Table 2 Association of organized PA out of school and CRF with indicators of mental health. 

Boys (n = 96) Girls (n = 93)
β 95%CI p β 95%CI p
Total difficulties
Yes -2.691 (-5.200 to -0.181) 0.03* -1.845 (-4.040 to 0.350) 0.09
CRF -0.013 (-0.022 to -0.003) < 0.01* -0.005 (-0.015 1.045) 0.30
Emotional symptoms
Yes -1.528 (-2.448 to -0.609) < 0.001* -0.714 (-1.563 to 0.135) 0.09
CRF -0.001 (-0.005 0.002) 0.56 -0.001 (-0.005 0.003) 0.52
Yes -0.425 (-1.500 to 0.649) 0.43 -0.771 (-1.749 to 0.208) 0.12
CRF -0.006 (-0.010 -0.002) < 0.001* -0.001 (-0.005 0.004) 0.73
Conduct problems
Noa 1
Yes -0.242 (-0.554 to 0.070) 0.12 -0.010 (-0.321 to 0.302) 0.95
CRF 0.000 (-0.001 0.001) 0.84 0.000 (-0.002 0.001) 0.53
Peer relationship problems
Noa 1
Yes -0.154 (-0.470 to 0.163) 0.34 -0.253 (-0.529 to 0.023) 0.07
CRF -0.002 (-0.003 -0.001) < 0.001* 0.000 (-0.002 0.001) 0.46

areference category; PA: organized PA out school CRF: cardiorespiratory fitness; 95%CI: 95% confidence interval lower and upper. All analyzes were adjusted for socioeconomic level and age.

*p < 0,05.


Our results indicated an elevated number of children with the risk of developing different mental health indicators. Moreover, inverse associations were found between CRF levels and organized PA practice out of school with mental health indicators in boys.

Literature presents distinct values regarding the risk of mental health indicators in children. A similar study conducted with Brazilian children showed equivalent values to ours16. On the other hand, international studies presented lower prevalences3,17. These differences can be explained by each country particularities, as economic and educational development levels as well as social issues that could compromise the estimated prevalence, when considering different places of the world.

In addition, the present study aimed to analyze the associations between different PA indicators with some mental health disorders already evidenced in children18 19-20. Among the different factors associated with mental health, the literature suggests the importance of regular PA practice, due to its social and behavioral roles, but also the relevance of neurobiological effects from exercise by means of changes in structural and functional compositions of the brain, which may be associated to the prevention and attenuation of mental disorders21.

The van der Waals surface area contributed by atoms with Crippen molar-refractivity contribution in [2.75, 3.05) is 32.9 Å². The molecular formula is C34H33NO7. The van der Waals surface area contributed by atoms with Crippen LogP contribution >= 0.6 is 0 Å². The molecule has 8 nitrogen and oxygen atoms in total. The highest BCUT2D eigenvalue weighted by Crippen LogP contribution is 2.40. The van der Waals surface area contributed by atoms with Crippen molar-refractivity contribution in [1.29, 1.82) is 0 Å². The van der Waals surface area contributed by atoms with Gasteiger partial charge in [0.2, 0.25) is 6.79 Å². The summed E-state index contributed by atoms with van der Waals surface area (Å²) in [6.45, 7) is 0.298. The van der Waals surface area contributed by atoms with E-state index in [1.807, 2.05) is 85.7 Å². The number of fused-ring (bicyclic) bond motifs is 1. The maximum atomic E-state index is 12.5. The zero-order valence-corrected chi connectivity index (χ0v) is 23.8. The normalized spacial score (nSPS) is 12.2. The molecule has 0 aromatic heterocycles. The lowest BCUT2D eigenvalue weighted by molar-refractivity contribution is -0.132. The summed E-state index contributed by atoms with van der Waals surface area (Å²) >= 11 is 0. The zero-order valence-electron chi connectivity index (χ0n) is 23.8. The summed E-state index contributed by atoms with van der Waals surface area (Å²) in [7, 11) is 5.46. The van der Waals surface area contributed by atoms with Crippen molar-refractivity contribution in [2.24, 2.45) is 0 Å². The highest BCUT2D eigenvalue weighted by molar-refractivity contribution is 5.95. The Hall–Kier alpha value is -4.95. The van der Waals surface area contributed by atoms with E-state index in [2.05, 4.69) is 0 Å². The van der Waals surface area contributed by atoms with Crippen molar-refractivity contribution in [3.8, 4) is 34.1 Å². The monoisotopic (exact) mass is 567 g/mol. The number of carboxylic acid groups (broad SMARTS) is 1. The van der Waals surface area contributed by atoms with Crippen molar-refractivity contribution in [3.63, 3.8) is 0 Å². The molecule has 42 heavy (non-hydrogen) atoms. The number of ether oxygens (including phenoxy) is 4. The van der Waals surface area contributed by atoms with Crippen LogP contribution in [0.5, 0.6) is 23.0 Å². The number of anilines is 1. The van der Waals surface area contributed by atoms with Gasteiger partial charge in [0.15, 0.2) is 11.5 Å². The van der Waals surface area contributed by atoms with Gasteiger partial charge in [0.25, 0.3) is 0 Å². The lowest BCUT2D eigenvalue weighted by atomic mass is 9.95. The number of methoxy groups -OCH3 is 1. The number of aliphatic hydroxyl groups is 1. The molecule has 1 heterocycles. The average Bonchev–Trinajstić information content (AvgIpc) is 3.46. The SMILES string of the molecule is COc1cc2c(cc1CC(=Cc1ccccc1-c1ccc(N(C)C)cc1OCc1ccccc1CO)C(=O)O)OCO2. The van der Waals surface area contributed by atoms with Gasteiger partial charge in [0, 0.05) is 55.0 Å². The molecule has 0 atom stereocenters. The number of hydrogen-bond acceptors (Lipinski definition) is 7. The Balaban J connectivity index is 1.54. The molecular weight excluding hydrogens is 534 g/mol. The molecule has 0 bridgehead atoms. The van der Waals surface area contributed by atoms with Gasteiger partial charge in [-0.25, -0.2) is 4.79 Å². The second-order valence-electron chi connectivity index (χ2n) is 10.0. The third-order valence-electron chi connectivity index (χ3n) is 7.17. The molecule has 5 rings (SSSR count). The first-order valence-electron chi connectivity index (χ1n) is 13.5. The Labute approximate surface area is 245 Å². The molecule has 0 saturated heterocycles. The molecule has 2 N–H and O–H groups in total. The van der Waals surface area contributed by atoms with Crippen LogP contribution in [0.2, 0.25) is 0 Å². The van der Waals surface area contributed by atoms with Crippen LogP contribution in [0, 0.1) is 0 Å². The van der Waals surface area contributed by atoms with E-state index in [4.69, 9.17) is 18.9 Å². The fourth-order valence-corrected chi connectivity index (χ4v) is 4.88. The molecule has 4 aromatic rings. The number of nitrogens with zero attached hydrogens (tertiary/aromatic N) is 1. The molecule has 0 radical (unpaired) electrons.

Given that, the results of our study might provide an additional contribution to better understanding of the relationships between PA practice and the different mental health indicators in children. Indeed, our findings showed that the total of difficulties was associated with both PA regular practice out of school and CRF levels in boys. Such results are in accordance with the study of Khan, Hillman22 indicating that adolescents who did not reach daily PA recommendations (< 60 min/day), presented greater scores of difficulties. In the same population, Sagatun, Søgaard, Bjertness, Selmer, Heyerdahl19 showed that those who practiced between 5 and 7 hours of PA per week were those who presented the lowest scores of total numbers of difficulties. Although limited, the studies investigating these relationships, reported similar results between 4 and 12 years old.20 It should be noted that such findings are more consistent in boys than girls. This may be associated with the increasingly significant reduction of girls involved in regular PA practices23.

Regarding the association between organized PA practice out of school and emotional symptoms, Ortlieb et al.18 found similar results and suggested that PA practice, independent of CRF levels, is associated with emotional symptoms indicators. However, this study carried-out with German girls who were followed over 10 years, and the opportunity of involvement in moderate PA was associated with lower scores of emotional symptoms. Moreover, a previous study conducted with boys using the same instrument of the present study showed that the number of hours spent in PA per week was inversely associated with emotional symptoms19. Therefore, the socialization with friends or colleagues that the PA promotes may contribute to the improvement of anxiety and depression symptoms, as contact with other children assists in mental well-being.